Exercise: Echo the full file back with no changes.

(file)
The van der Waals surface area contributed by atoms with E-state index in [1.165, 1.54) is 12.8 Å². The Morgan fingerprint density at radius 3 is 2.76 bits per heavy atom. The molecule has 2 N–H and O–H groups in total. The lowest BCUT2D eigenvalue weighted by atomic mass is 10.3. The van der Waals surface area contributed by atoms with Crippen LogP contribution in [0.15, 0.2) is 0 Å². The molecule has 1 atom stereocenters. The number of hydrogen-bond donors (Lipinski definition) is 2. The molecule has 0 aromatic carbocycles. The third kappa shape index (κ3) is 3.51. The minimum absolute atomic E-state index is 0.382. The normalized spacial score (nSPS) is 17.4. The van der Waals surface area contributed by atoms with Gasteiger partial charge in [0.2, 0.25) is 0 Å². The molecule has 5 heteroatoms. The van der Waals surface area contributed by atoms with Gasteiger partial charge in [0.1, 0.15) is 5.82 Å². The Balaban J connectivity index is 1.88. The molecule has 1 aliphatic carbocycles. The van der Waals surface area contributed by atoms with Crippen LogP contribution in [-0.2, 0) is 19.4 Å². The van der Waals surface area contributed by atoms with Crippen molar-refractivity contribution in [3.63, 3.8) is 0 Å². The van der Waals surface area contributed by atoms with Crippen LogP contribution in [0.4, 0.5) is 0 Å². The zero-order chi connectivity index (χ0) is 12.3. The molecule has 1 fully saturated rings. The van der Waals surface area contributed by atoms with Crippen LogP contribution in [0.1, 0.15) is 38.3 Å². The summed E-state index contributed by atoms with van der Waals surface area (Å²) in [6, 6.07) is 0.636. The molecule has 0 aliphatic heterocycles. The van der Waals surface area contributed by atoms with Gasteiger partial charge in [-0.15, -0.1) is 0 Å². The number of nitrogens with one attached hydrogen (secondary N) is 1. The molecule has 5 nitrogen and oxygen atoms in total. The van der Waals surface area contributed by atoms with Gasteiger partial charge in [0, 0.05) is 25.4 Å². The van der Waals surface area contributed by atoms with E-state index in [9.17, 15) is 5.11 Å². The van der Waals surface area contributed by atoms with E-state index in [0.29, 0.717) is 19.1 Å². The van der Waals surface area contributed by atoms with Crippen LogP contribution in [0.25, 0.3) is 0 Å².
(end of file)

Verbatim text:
The van der Waals surface area contributed by atoms with E-state index in [1.165, 1.54) is 12.8 Å². The Morgan fingerprint density at radius 3 is 2.76 bits per heavy atom. The molecule has 2 N–H and O–H groups in total. The lowest BCUT2D eigenvalue weighted by atomic mass is 10.3. The van der Waals surface area contributed by atoms with Crippen LogP contribution in [0.15, 0.2) is 0 Å². The molecule has 1 atom stereocenters. The number of hydrogen-bond donors (Lipinski definition) is 2. The molecule has 0 aromatic carbocycles. The third kappa shape index (κ3) is 3.51. The minimum absolute atomic E-state index is 0.382. The normalized spacial score (nSPS) is 17.4. The van der Waals surface area contributed by atoms with Gasteiger partial charge in [0.2, 0.25) is 0 Å². The molecule has 5 heteroatoms. The van der Waals surface area contributed by atoms with Gasteiger partial charge in [0.1, 0.15) is 5.82 Å². The Balaban J connectivity index is 1.88. The molecule has 1 aliphatic carbocycles. The van der Waals surface area contributed by atoms with Crippen LogP contribution in [-0.2, 0) is 19.4 Å². The van der Waals surface area contributed by atoms with Crippen molar-refractivity contribution in [3.63, 3.8) is 0 Å². The van der Waals surface area contributed by atoms with Crippen LogP contribution in [0.4, 0.5) is 0 Å². The zero-order chi connectivity index (χ0) is 12.3. The molecule has 1 fully saturated rings. The van der Waals surface area contributed by atoms with Crippen LogP contribution in [0.1, 0.15) is 38.3 Å². The summed E-state index contributed by atoms with van der Waals surface area (Å²) in [6, 6.07) is 0.636. The molecule has 0 aliphatic heterocycles. The van der Waals surface area contributed by atoms with Gasteiger partial charge in [-0.15, -0.1) is 0 Å². The number of nitrogens with one attached hydrogen (secondary N) is 1. The molecule has 5 nitrogen and oxygen atoms in total. The van der Waals surface area contributed by atoms with Gasteiger partial charge in [0, 0.05) is 25.4 Å². The van der Waals surface area contributed by atoms with E-state index in [9.17, 15) is 5.11 Å². The van der Waals surface area contributed by atoms with E-state index in [0.29, 0.717) is 19.1 Å². The van der Waals surface area contributed by atoms with Crippen LogP contribution in [0.25, 0.3) is 0 Å².